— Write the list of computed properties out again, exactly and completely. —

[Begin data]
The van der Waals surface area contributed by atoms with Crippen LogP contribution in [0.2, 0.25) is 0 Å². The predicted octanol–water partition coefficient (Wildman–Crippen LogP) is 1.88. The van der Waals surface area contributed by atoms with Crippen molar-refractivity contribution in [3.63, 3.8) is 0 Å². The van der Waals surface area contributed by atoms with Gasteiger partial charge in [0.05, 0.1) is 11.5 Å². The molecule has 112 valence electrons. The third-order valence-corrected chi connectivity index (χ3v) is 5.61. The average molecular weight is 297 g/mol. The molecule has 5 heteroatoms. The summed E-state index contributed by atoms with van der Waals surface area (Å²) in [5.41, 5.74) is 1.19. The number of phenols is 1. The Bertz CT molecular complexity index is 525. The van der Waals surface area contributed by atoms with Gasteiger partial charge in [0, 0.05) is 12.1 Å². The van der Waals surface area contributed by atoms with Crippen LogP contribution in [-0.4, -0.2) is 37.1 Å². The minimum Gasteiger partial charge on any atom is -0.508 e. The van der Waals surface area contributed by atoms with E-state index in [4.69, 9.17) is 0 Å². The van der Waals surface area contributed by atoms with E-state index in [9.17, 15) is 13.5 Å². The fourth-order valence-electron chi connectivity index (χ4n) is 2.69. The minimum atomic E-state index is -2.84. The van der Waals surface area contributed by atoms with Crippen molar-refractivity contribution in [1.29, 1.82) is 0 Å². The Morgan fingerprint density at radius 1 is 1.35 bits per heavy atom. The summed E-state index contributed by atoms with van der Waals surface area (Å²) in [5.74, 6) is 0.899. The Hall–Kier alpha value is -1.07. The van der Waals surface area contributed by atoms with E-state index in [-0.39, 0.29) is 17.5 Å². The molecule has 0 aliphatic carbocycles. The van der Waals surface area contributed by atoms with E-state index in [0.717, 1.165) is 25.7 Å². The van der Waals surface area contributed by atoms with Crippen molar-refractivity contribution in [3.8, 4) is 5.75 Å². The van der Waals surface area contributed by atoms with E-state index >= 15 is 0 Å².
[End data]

The van der Waals surface area contributed by atoms with Crippen LogP contribution in [0.2, 0.25) is 0 Å². The predicted octanol–water partition coefficient (Wildman–Crippen LogP) is 1.88. The van der Waals surface area contributed by atoms with Crippen molar-refractivity contribution in [3.63, 3.8) is 0 Å². The van der Waals surface area contributed by atoms with Gasteiger partial charge in [0.05, 0.1) is 11.5 Å². The molecule has 112 valence electrons. The third-order valence-corrected chi connectivity index (χ3v) is 5.61. The average molecular weight is 297 g/mol. The molecule has 5 heteroatoms. The summed E-state index contributed by atoms with van der Waals surface area (Å²) in [5.41, 5.74) is 1.19. The number of phenols is 1. The Bertz CT molecular complexity index is 525. The van der Waals surface area contributed by atoms with Gasteiger partial charge in [0, 0.05) is 12.1 Å². The van der Waals surface area contributed by atoms with Crippen LogP contribution in [-0.4, -0.2) is 37.1 Å². The minimum Gasteiger partial charge on any atom is -0.508 e. The van der Waals surface area contributed by atoms with E-state index in [4.69, 9.17) is 0 Å². The van der Waals surface area contributed by atoms with E-state index in [9.17, 15) is 13.5 Å². The fourth-order valence-electron chi connectivity index (χ4n) is 2.69. The minimum atomic E-state index is -2.84. The van der Waals surface area contributed by atoms with Crippen molar-refractivity contribution in [1.29, 1.82) is 0 Å². The Morgan fingerprint density at radius 1 is 1.35 bits per heavy atom. The summed E-state index contributed by atoms with van der Waals surface area (Å²) in [5.74, 6) is 0.899. The Hall–Kier alpha value is -1.07. The van der Waals surface area contributed by atoms with E-state index in [-0.39, 0.29) is 17.5 Å². The molecule has 0 aliphatic carbocycles. The van der Waals surface area contributed by atoms with E-state index in [0.717, 1.165) is 25.7 Å². The van der Waals surface area contributed by atoms with Crippen molar-refractivity contribution in [3.8, 4) is 5.75 Å². The van der Waals surface area contributed by atoms with E-state index >= 15 is 0 Å².